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Winter Storm Watch issued December 07 at 2:37AM PST until December 09 at 4:00PM PST by NWS

...WINTER STORM FOR MUCH OF THE REGION POSSIBLE LATE THIS WEEK... .A LONG PERIOD OF LIGHT ACCUMULATING SNOW WILL ADD UP TO POSSIBLE MODERATE TO HEAVY SNOW ACCUMULATIONS OVER A 24 TO 36 HOUR PERIOD. ACCUMULATING SNOW WILL BEGIN THURSDAY AFTERNOON IN THE CASCADES AND BEGINNING THURSDAY EVENING OVER THE REST OF THE REGION. THE SNOW WILL TAPER OFF OVER MOST AREAS BY LATE FRIDAY...SNOW SHOWERS

Today

Hi25° Decreasing Clouds

Tonight

Lo15° Partly Cloudy then Chance Snow

Thursday

Hi24° Snow

Thursday Night

Lo21° Snow

Friday

Hi29° Chance Snow

Friday Night

Lo21° Chance Snow

Saturday

Hi31° Chance Snow

Saturday Night

Lo22° Mostly Cloudy

Sunday

Hi32° Slight Chance Snow

Sunday Night

Lo22° Chance Snow

Stink bugs one topic at Hort Convention

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We’re already excited about the upcoming Hort Convention, if only because we’ll get the lowdown on those pesky brown marmorated stink bugs. Not your usual convention topic.

Officially, the gathering is called the Washington State Horticultural Association’s 109th Annual Meeting, Postharvest Conference and Northwest Horticultural Exposition. (Unofficially, it’s the Hort Show.) And it’s all in one location Dec. 2-4 at the Wenatchee Convention Center.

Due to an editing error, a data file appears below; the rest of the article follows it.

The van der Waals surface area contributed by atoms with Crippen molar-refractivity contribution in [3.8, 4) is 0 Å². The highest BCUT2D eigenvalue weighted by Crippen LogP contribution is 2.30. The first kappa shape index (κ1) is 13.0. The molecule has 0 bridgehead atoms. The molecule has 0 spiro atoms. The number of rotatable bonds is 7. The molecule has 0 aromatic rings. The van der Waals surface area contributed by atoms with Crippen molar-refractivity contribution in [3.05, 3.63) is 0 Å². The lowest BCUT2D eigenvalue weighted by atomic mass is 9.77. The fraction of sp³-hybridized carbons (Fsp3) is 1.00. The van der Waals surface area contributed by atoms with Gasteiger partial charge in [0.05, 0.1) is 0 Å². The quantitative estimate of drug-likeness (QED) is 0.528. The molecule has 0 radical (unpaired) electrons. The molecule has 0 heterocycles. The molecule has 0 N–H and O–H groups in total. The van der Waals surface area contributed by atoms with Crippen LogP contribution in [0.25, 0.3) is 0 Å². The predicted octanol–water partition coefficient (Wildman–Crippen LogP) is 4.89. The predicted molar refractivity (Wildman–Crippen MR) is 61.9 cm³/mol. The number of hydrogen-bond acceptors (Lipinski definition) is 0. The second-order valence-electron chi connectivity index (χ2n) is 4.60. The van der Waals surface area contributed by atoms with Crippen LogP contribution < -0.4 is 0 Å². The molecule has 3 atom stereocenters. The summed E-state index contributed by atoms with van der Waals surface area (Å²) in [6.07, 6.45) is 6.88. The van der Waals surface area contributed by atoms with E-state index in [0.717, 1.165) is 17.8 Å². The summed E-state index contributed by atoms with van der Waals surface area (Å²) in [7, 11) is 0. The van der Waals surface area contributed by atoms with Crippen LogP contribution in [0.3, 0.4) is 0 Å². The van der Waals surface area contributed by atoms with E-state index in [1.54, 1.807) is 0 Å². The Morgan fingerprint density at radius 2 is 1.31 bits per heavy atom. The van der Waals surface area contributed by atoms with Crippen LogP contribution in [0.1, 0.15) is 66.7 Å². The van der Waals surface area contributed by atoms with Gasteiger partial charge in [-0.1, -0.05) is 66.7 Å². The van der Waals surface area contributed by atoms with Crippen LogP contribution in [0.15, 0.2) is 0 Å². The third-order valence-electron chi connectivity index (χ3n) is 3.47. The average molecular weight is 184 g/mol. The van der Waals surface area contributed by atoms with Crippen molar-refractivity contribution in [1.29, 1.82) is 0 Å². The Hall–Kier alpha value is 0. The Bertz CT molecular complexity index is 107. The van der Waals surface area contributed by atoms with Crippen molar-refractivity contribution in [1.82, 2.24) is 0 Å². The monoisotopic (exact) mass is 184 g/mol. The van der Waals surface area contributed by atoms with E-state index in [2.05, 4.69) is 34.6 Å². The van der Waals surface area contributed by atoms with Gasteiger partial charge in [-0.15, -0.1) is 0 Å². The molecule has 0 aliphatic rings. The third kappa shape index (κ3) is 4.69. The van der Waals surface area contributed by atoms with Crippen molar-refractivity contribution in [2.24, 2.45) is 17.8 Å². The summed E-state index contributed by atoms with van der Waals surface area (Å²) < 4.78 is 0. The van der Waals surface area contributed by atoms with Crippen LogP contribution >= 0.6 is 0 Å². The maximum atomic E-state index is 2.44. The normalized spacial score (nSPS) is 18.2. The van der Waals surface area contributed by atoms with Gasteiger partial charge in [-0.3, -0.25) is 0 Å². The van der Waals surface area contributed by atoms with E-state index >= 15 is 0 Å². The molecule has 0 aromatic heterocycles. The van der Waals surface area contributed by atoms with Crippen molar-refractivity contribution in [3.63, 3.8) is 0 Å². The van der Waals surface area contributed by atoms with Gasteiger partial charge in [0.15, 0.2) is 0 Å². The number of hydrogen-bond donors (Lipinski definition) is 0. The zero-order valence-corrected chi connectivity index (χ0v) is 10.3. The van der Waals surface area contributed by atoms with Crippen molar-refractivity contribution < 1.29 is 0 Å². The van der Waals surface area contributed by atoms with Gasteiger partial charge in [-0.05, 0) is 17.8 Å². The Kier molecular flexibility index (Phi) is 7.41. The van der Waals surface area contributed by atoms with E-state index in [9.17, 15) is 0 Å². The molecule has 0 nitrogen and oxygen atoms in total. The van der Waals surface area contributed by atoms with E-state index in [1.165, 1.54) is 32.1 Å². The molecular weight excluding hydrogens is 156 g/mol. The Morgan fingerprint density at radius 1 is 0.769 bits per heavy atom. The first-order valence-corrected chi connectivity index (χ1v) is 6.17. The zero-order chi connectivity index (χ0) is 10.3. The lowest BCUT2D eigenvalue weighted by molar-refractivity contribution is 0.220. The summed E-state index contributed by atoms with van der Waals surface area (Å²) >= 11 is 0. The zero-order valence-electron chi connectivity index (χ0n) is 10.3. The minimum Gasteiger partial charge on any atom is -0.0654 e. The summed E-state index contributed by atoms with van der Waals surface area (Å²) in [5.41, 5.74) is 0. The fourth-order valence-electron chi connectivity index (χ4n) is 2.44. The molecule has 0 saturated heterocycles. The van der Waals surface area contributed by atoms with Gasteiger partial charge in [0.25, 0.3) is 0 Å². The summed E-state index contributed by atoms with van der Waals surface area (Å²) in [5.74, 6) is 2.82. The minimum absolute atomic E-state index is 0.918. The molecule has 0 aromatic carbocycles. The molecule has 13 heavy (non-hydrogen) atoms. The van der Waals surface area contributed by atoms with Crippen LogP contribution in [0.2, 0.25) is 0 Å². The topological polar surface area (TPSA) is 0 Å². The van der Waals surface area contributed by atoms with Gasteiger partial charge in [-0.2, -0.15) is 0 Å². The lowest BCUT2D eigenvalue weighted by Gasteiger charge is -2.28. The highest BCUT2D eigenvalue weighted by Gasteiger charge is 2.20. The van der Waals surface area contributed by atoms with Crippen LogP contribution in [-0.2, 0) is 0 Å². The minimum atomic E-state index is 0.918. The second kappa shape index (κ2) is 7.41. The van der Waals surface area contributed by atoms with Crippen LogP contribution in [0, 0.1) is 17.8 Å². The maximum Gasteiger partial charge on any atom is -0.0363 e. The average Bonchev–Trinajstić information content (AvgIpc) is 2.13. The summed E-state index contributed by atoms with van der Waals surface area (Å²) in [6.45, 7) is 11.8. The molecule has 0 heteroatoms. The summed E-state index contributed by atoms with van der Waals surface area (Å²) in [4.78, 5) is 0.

Attendees should prepare for three days of time travel. The theme — “Is Your Orchard Ready? Preparing Your Operation for the Next Generation” — will launch orchardists into the future of sprayers, canopies, robotic tray fillers, labor shortages, higher land prices, new varieties and the possibility of (mmmm) pear slices from Crunch Pak.

Terence Robinson, one of the world’s top professors of pomology (that’s the study of fruit, not cheerleader pom-poms), will truck over from Cornell University in New York to give the 34th Annual Batjer Address: “A Vision for Apple and Pear Orchards of the Future.”

And speaking of futuristic stuff, the stink bug lectures are in both English and Spanish. In fact, there’s a whole Spanish-language track of presentations (worker safety, fruit diseases, orchard systems, pesticide handling) throughout the three-day event.

In light of future challenges, “we all need to keep our focus on producing only high quality fruit,” says WSHA Board President Jeff Cleveringa. “As consumers in newly emerging markets try our produce for the first time, we want them to become repeat customers from the very beginning.”

You can register or scan a convention schedule (it’s extensive) at wahort.org.